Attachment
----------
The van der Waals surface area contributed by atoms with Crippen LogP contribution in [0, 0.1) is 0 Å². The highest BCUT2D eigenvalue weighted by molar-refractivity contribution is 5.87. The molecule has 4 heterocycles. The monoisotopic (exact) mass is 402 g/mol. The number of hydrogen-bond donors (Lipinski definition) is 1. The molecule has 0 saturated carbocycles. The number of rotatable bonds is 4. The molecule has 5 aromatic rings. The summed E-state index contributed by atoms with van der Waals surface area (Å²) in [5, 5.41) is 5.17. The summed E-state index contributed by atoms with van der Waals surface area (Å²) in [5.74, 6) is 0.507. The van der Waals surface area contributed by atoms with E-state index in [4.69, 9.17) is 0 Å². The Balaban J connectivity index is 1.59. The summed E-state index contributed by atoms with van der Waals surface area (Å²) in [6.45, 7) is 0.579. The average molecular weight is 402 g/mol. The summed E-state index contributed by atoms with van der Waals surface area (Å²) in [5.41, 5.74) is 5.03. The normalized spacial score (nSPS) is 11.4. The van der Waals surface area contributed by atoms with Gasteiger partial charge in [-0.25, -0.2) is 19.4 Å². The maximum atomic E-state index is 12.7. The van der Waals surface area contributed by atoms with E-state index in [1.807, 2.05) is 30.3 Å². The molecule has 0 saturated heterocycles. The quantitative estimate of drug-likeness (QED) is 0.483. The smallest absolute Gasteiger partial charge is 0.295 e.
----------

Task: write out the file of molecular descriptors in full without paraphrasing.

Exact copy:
The van der Waals surface area contributed by atoms with Crippen LogP contribution in [0, 0.1) is 0 Å². The highest BCUT2D eigenvalue weighted by molar-refractivity contribution is 5.87. The molecule has 4 heterocycles. The monoisotopic (exact) mass is 402 g/mol. The number of hydrogen-bond donors (Lipinski definition) is 1. The molecule has 0 saturated carbocycles. The number of rotatable bonds is 4. The molecule has 5 aromatic rings. The summed E-state index contributed by atoms with van der Waals surface area (Å²) in [5, 5.41) is 5.17. The summed E-state index contributed by atoms with van der Waals surface area (Å²) in [5.74, 6) is 0.507. The van der Waals surface area contributed by atoms with E-state index in [4.69, 9.17) is 0 Å². The Balaban J connectivity index is 1.59. The summed E-state index contributed by atoms with van der Waals surface area (Å²) in [6.45, 7) is 0.579. The average molecular weight is 402 g/mol. The summed E-state index contributed by atoms with van der Waals surface area (Å²) in [5.41, 5.74) is 5.03. The normalized spacial score (nSPS) is 11.4. The van der Waals surface area contributed by atoms with Gasteiger partial charge in [-0.25, -0.2) is 19.4 Å². The maximum atomic E-state index is 12.7. The van der Waals surface area contributed by atoms with E-state index in [1.807, 2.05) is 30.3 Å². The molecule has 0 saturated heterocycles. The quantitative estimate of drug-likeness (QED) is 0.483. The smallest absolute Gasteiger partial charge is 0.295 e.